Thursday, October 17, 2013

la ville me manque

Above, a few pictorial memorials of my sweet taste of City a few weeks ago (Ann Arbor). I'd been told, soon after my arrival in Hillsdale, that I'd like Ann Arbor: "Lots of hipsters." I'm delighted to report that I do, in fact, like Ann Arbor, though honestly all it takes these days is a few bright lights and person or two outside the Hillsdale demographic spectrum (which generally consists of rather conservative-looking youths or professorial older types) to get me pretty excited.
        What particularly caught my fancy in this city, (besides the fact that I was on an outing to a fancy French restaurant and a Parisian-themed show, generously subsidized by the French department, and was accompanied by amiable new Francophile acquaintances) was something you could call its "creative space".

         We had some time between dinner and the show at that point of evening where the shops lights have just started glowing but the sky hasn't faded yet. We walked past a large wedding taking place in a farmer's market parking lot and a loud, colorful festival of sorts, and turned down a quiet street. Under the branches of the boulevard trees, the city was quiet and close. Doors and windows to my left drew my attention, the lettering on their surfaces emerging slowly in the dusk. A light on, in the recesses of a place, back through another doorway, spilling toward us over dark chairs and papers, suggestively silent; the insignia-ed signs of the establishments swinging above us, only hinting at the nature of these diminutive universes with their worlds of shadow and light behind glass. Their precise definitions remain mysterious; I've noted a portion of East Ann Street for further exploration. They seemed to be mixtures of living and working space--project headquarters, places where young, creative things were being nurtured.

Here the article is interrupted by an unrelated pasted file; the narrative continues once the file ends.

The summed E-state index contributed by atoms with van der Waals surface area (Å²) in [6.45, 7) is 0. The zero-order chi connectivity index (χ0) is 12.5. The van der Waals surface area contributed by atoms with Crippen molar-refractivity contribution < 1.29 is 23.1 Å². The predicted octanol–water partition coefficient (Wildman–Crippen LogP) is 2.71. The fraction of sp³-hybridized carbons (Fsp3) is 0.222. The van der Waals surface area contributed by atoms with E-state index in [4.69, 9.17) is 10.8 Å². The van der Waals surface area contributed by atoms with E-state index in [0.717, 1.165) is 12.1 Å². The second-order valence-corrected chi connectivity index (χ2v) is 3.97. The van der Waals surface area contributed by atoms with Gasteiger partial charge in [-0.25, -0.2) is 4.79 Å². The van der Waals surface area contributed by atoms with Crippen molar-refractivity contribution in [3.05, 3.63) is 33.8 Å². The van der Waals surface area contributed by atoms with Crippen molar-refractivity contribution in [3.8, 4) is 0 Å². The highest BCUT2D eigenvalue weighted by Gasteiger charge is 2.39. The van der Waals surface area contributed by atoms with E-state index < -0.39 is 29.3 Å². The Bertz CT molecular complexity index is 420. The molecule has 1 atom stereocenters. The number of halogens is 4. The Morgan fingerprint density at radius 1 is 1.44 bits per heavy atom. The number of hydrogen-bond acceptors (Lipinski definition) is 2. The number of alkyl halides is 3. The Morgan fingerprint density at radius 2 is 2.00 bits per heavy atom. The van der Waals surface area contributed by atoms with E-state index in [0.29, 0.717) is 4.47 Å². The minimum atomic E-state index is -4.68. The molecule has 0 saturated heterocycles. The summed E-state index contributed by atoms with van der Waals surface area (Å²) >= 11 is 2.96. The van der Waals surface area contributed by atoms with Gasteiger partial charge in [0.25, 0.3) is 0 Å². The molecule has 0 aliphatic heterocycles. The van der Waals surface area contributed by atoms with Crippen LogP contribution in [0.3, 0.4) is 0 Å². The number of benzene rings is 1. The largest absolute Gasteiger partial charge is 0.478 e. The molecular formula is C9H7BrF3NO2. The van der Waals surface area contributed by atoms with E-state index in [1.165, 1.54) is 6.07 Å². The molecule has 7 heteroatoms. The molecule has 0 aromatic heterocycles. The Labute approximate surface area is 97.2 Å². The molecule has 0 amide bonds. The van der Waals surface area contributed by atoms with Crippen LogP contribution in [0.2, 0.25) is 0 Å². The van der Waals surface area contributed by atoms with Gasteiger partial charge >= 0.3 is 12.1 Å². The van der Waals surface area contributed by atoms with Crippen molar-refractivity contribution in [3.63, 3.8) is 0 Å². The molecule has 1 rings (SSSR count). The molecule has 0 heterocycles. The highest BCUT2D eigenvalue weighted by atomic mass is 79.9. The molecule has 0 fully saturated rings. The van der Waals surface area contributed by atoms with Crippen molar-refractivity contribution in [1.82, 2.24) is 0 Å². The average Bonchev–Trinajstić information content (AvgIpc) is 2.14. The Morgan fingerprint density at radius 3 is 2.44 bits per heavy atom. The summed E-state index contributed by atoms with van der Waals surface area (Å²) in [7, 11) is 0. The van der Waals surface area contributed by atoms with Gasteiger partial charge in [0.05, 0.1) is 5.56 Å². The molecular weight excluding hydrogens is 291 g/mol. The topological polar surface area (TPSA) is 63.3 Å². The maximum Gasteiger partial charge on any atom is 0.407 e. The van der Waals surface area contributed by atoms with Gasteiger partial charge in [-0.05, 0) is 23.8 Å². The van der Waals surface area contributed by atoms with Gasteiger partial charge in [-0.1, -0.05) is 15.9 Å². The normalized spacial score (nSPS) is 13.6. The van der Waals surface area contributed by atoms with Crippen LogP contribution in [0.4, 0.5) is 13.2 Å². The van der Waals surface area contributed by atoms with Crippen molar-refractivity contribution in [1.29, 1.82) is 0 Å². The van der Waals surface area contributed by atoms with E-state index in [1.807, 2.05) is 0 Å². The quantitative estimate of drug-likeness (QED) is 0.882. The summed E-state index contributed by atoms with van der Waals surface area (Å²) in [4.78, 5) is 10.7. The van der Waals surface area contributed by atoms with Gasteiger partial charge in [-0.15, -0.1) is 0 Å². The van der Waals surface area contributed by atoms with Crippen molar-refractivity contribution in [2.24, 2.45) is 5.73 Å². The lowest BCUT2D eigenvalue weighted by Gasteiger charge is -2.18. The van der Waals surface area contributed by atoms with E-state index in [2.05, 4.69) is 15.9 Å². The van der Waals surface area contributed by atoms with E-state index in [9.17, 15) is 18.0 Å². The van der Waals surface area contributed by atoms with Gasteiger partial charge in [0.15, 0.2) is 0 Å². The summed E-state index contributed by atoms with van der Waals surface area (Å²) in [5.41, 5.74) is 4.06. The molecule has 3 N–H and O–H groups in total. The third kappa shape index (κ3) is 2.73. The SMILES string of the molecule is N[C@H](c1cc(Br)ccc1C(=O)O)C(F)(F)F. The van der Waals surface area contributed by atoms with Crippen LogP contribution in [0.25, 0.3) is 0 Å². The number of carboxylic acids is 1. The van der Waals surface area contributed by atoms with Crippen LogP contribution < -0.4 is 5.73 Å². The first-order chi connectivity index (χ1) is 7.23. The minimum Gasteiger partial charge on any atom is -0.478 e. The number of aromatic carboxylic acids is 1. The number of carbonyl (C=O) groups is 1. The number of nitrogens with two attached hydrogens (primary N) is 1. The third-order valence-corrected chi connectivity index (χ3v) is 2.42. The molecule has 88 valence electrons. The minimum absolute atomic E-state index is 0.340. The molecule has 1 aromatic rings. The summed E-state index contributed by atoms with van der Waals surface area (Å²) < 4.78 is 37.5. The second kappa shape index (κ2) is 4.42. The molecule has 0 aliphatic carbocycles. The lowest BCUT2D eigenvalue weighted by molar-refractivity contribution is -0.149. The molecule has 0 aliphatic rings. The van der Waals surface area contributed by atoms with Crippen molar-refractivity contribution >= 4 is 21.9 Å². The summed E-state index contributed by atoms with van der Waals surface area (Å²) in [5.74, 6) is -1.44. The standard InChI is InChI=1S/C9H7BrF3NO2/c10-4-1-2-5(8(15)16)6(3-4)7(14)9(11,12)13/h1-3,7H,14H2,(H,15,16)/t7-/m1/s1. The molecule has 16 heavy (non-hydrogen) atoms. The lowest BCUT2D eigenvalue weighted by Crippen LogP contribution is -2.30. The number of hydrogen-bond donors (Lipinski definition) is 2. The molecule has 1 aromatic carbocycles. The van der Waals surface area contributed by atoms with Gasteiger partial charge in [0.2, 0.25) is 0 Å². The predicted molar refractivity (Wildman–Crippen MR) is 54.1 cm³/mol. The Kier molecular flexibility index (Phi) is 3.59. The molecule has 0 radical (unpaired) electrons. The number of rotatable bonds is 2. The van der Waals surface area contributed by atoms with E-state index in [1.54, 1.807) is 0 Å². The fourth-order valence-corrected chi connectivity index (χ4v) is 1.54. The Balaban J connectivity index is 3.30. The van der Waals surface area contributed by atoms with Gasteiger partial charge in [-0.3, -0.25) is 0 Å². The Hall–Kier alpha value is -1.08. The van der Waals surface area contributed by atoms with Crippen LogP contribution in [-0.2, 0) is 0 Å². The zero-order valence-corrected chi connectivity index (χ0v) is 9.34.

This is a painting I saw at the Toledo Art Museum a week and a bit ago, entitled Architectural Fancy With a Concert Party.

        It's an "architectural fancy". These places were atmospheric fancies come to life. Activity and material, purpose and practice, branding and fact all warped and woofed. We inhabit our spaces with dreams, not just doings, and here were dreaming places.
          Perhaps someday the Keefer House cum Brimming Quill will dream in paint and mortar.

Thursday, October 3, 2013

Z: a foray into Inferno

It's Thursday again, that day I often begin under false pretenses. I muscle my way out of bed to my 8 o'clock microeconomics lecture, soothed with promises that after the 75 minute class I can drag my feet back to bed. This promise often proves empty, but I keep falling for it.